Mayfair Shopping Centre is pitching in to end bullying in Canada with an awareness campaign, beginning Wednesday and culminating on Feb. 24, Pink Shirt Day.
The initiative is in support of Shaw Communications’ Pink Shirt Promise, a national movement to end bullying.
At 10 a.m. on Wednesday, the shopping centre will unveil a Post-it Pink wall in the centre court. People will be invited to write a promise to help end bullying and post their positive message on the wall.
Mayfair Shopping Centre will donate $1 to the United Way of Greater Victoria (up to $5,000) for every promise posted on the wall from Feb. 17 to 24.
On Feb. 24, Pink Shirt Day, the shopping centre invites everyone to wear a pink shirt in support and take part in a group photo in centre court at 9:30 a.m.
Throughout the campaign, each promise made using the #PinkShirtPromise hashtag on Twitter, Instagram and Facebook will be eligible for a chance to win an ET Canada Experience. The prize includes flights for two to Toronto, two nights hotel accommodation and a $1,500 shopping spree at a participating Ivanhoe Cambridge shopping centre, which includes Mayfair.
“By taking part in Pink Shirt Day and raising awareness through the #PinkShirtPromise campaign, Mayfair Shopping Centre is actively promoting kindness, generosity and acceptance,” said Laura Poland, general manager of the shopping centre. “At Mayfair, we always search for new and better ways to actively support causes that can make a difference in the community.”
Bullying, whether online, at school or at work, affects people of all age groups, backgrounds, and genders. According to the Canadian Institutes of Health Research, 40 per cent of Canadian workers experience bullying on a weekly basis and 47 per cent of Canadian parents report their children as victims of bullying.
Pink Shirt Day and #PinkShirtPromise were created by Shaw Communications, to support the bullying-prevention movement in Canada aligned with Pink Shirt Day. For more information, go to shaw.ca/pinkshirtpromise or mayfairshoppingcentre.com.
Take off your clothes for a good cause
Take part in Canada’s most memorable fundraiser — or just watch — as up to 160 people doff their clothes and jump off a bridge at the Naked Bungy Jump, Saturday and Sunday.
The perennial sell-out event started a decade ago, when the first group of people removed their fear — and every stitch of their clothing — to hurl themselves off a bridge in support of the B.C. Schizophrenia Society.
In the past 10 years, more than 1,500 adults have taken the 46-metre plunge off the bridge, raising almost $117,000 to fund programs and support an estimated 23,000 people suffering from the disease.
Event organizer Hazel Meredith, knows that the idea of naked bungee jumping seems shocking.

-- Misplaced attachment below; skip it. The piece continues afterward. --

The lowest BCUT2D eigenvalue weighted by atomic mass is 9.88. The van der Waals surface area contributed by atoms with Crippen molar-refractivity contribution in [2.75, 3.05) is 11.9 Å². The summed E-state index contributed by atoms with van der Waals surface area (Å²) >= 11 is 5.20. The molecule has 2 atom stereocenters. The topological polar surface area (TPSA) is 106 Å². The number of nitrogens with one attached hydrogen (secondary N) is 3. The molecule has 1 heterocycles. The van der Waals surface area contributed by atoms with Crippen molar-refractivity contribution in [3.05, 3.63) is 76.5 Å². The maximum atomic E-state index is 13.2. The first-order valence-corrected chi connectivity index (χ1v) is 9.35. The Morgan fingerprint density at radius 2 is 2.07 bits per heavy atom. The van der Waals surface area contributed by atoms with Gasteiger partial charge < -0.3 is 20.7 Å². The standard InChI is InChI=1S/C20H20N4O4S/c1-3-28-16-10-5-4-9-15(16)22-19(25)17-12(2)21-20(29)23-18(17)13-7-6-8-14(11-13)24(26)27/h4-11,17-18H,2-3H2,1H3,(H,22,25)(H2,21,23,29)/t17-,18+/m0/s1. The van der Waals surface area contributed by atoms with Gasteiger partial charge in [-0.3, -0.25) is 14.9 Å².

“And that’s the point,” said Meridith, who is also the executive director of the society. “Mental illness is a shocking experience that forces people to face the unknown. Our event expresses that feeling of teetering on the edge of something uncertain, and the internal struggle to move forward or turn back. The Naked Bungy Jump event is meant to show that people can build their confidence by taking the next step forward.”
The cost to participate is $55 (pre-booked) to jump naked, or $129.99 to jump clothed. Registration is limited to 160 participants, 18 or older. Participants who collect and turn in pledges of $200 or more (before taking the plunge) have the option to jump for free.
Participants travelling from Victoria can book a spot on the Stigma Roller bus, which will take them to and from the event on Sunday. They need to first book an available jump time slot between noon and 3 p.m. before they request a space on the bus. People can also book spots for any spectators going to cheer them on. Personal photography is not allowed; participants will receive an official photo for free.
To catch the bus, meet at 9:45 a.m. at the University of Victoria bookstore. It will return to UVic by 4:30 p.m. To book, email firstname.lastname@example.org.
Spectators (18 or older) are welcome to cheer on the brave and the bare participants for a $15 donation at the gate. Jumps start at 10 a.m. and end at sunset on both days at WildPlay Element Parks, 35 Nanaimo River Rd., Nanaimo. Organizers have set a goal of raising $30,000. Donations are accepted at bcssvictoria.ca. For more information, go to wildplay.com/nakedbungyjump or call 1-855-595-2251.
Program helps men learn to make friends
Are you a man who finds it difficult to make close new friends? A new program, starting Monday, can help.
Tools for Building Friendship is an eight-week group session for men offered by Victoria-based Citizens’ Counselling Centre.
The program is designed to help men discover the benefits of friendship, see how other men handle it and learn practical new skills. Men typically struggle with intimate friendship more than women, often experiencing isolation, anxiety or depression.
There can be several reasons that same-sex friendships have decreased:
• When some men become adults, they haven’t learned the skills necessary to form friendships with men.